Sunday, November 14, 2021

In a Far Country

Jack London (1876–1916)
From Jack London: Novels & Stories

Four of Jack London’s acquaintances in Dawson City, July 1898: Marshall Bond, Oliver H. P. La Farge, Lyman R. Colt, Stanley Pearce, and their two dogs Jack (a 140-pound Saint Bernard–Scotch Collie mix that was the inspiration for Buck in The Call of the Wild) and Pat. Photographer unknown. Yale University Library. The photo, signed by London on the back, is among Marshall Bond’s papers at Yale. A copy of this photo with London’s handwriting identifying the dog Jack as belonging to Louis Bond (Marshall Bond’s brother) is in the Jack London Collection of the Huntington Library.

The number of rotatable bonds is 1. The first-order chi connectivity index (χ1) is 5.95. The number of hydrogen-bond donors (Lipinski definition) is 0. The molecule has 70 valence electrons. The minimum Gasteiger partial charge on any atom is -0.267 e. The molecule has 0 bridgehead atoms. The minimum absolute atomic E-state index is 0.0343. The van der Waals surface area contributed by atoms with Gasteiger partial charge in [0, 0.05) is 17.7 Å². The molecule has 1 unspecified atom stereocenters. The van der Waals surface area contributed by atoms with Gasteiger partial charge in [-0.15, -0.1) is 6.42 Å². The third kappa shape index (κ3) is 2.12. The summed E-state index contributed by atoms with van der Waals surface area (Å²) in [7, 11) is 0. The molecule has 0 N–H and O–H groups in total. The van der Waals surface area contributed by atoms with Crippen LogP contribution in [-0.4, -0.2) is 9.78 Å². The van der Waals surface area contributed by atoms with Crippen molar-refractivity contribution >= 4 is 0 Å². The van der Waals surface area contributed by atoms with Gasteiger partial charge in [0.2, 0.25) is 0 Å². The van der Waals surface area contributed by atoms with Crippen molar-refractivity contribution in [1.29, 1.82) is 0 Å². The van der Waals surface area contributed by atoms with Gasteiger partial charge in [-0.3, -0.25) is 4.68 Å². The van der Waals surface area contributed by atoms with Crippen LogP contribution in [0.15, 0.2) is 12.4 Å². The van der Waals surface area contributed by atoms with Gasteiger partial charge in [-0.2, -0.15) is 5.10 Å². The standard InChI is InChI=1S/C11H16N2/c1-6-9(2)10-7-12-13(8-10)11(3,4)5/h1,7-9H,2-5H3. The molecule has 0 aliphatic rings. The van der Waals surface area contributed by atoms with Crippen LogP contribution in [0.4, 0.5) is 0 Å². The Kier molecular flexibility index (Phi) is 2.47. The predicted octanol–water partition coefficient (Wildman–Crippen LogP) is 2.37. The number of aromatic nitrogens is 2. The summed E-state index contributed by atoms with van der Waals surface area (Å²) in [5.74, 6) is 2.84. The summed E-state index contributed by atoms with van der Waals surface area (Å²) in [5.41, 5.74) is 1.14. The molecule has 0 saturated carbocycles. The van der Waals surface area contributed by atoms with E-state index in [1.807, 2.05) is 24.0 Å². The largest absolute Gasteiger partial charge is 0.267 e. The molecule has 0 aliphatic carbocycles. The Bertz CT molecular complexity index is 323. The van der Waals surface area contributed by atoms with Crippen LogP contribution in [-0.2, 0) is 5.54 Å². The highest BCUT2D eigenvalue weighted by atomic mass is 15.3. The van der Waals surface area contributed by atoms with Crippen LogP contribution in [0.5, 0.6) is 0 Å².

The year after Jack London died, The Silhouette, a short-lived Oakland-based literary magazine, published a brief item he had mailed to the editor, who had asked him to identify the factors that led to his literary success. London outlined his early years as an errand boy, an oyster pirate, a sailor on a sealing schooner in the Bering Sea and off the coast of Japan, a jute factory worker, a cross-country tramp to Boston (and back, through Canada), and an inmate in a New York jail (for vagrancy). That brought him up to the age of 19, when he began thinking of becoming a writer. He enrolled in high school while working as a janitor and, a year later, entered the University of California while working at a laundry but dropped out halfway through his freshman year. As he explained, “having decided that I was a failure as a writer, I gave it up and left for the Klondike to prospect for gold. It was in the Klondike that I found myself. There nobody talks. Everybody thinks. You get your true perspective. I got mine.”